“I used to have my first whisky at nine am, after I’d taken the children to school,” he remembered, “then I’d have a glass on the hour, every hour. I was never drunk, but I would have a glow all through the day.”

Ballard spent the late 1960s editing Ambit magazine and socialising with fellow writers and artists such as Lucian Freud and Francis Bacon. Having developed a fascination for car crashes he frequently surprised fellow dinner guests by producing photographs of his girlfriend’s crash injuries.

Another long-term obsession, assassination, culminated in ....The Assassination Weapon (1970).
In 1973 Ballard’s obsession with car accidents came to fruition with the publication of Crash. The book put forward the unusual theory that only through intimate contact with a car (in the form of accidents) can humans achieve true eroticism. Ballard’s accounts of “the mysterious eroticism of wounds: the perverse logic of blood-soaked instrument panels and sun visors lined with brain tissue” did not suit all tastes. The publisher’s reader who first saw the manuscript described Ballard as being “beyond psychiatric help”. Ballard took her comment as a compliment.

Throughout the rest of the 1970s and early 1980s JG Ballard wrote approximately one book every 18 months. All his novels and short stories were marked by the same dark, surreal landscapes, and all described a future in which his characters had abandoned themselves to personal obsessions.

[In 1988] Ballard returned to Shanghai for the BBC Two Bookmark programme. He visited his old house in Amherst Avenue, by then an electronics library, which had remained largely unchanged since the war. “My bedroom was still painted blue,” he recalled, “and the shelves where I had stacked my Chums annuals were full of reports.” Ballard also visited Lunghua camp, which had been transformed into a boarding school.

“The Ballard family’s room was a broom cupboard” he recalled, “but I remembered every scratch, every chip of paint. It was Lunghua, not Amherst Avenue, which felt like home.”

.... Ballard wrote the second part of his fictionalised autobiography,
The Kindness of Women, in 1991. Although the book sold well it did not enjoy the same success as Empire of the Sun. Spurred on by advanced prostate cancer, Ballard completed his non-fiction memoirs, Miracles of Life, in 2007. In them he observed that the attack on the World Trade Centre of September 11 was “a brave attempt to free America from the 20th century”. His own life, he declared, was the final story he would tell.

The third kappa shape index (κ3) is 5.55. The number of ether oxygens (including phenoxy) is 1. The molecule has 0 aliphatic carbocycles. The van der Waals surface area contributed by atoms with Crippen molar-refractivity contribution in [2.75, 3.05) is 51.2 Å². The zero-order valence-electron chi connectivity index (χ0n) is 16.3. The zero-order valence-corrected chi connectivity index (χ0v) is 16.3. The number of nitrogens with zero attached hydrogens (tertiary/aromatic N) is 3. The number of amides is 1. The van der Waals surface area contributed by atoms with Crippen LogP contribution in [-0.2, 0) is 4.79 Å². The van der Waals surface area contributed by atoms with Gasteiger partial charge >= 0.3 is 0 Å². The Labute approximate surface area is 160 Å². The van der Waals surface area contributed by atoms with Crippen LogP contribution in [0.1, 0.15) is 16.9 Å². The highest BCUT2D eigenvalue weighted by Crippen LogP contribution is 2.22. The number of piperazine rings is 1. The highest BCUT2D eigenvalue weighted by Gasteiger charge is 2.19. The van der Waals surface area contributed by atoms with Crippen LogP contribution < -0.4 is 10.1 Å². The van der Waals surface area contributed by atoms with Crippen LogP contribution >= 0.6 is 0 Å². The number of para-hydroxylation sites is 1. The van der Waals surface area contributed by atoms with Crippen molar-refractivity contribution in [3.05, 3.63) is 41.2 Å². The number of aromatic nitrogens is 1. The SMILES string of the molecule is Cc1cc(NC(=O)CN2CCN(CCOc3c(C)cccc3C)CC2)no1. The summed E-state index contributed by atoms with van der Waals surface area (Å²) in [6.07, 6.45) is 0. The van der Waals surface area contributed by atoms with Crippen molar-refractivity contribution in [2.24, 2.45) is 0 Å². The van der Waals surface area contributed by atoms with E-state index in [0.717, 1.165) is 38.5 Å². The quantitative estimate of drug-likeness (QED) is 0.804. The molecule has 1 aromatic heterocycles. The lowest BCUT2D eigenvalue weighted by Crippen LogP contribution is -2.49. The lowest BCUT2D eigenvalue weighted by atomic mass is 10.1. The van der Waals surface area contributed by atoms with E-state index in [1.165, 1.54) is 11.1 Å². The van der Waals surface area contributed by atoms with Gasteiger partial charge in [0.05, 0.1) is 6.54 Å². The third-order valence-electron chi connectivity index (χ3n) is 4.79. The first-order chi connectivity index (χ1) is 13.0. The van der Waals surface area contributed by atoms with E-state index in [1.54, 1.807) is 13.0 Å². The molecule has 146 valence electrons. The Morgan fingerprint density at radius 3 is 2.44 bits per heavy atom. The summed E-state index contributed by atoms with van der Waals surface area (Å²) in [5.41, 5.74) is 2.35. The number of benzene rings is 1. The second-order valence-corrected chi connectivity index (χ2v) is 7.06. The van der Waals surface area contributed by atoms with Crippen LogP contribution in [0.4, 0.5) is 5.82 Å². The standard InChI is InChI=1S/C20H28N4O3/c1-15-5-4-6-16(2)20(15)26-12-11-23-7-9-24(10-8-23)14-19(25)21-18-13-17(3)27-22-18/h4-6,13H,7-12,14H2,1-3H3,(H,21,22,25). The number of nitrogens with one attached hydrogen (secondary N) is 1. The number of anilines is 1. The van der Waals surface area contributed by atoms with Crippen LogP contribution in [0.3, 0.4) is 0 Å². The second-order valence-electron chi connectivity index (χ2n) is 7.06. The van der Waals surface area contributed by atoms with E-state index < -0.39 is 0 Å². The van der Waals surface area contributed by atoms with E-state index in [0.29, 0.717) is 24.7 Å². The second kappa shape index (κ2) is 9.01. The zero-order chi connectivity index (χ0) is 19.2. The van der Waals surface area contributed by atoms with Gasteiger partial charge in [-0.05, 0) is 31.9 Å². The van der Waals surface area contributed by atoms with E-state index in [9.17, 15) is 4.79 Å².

JG Ballard remained in his peeling semi-detached house in Shepperton throughout his life, surrounded by the same furniture and fittings which had been there when he bought it. Asked why he never moved after the enormous financial success of
Empire of the Sun, Ballard insisted that living in Shepperton was a “political statement”. “My upbringing was so middle-class and repressed,” he insisted. “It wasn’t until I was placed in Lunghua that I met anyone from any other social strata. When I did I found them colossally vital.”

Ballard also claimed that he liked living near the motorway and Heathrow airport because he enjoyed their “perverse beauty”. “I only realised why I keep living in Shepperton when I returned to China,” he recalled. “All the people who moved there had come from places just like Shepperton and so they built and lived in houses exactly like these. I now know I was drawn here because, on an unconscious level, Shepperton reminds me of Shanghai.”

In June ...
[2008] he was forced to leave Shepperton as his health deteriorated. He moved in with his companion, Claire Walsh, in the Goldhawk Road, west London. Despite having been a couple for 40 years, it was the first time they had shared a home. “He needed his solitude for writing,” she explained in an interview.  ....Claire Walsh and his three children survive him.

We end with  an affecting glimpse of a writerly life.

I have worked at
...[the same] desk for the past 47 years. All my novels have been written on it, and old papers of every kind have accumulated like a great reef. The chair is an old dining-room chair that my mother brought back from China and probably one I sat on as a child, so it has known me for a very long time. A Paolozzi screen-print is resting against the door, which now serves as a cat barrier during the summer months. My neighbour's cats are enormously affectionate, and in the summer leap up on to my desk and then churn up all my papers into a huge whirlwind. They are my fiercest critics.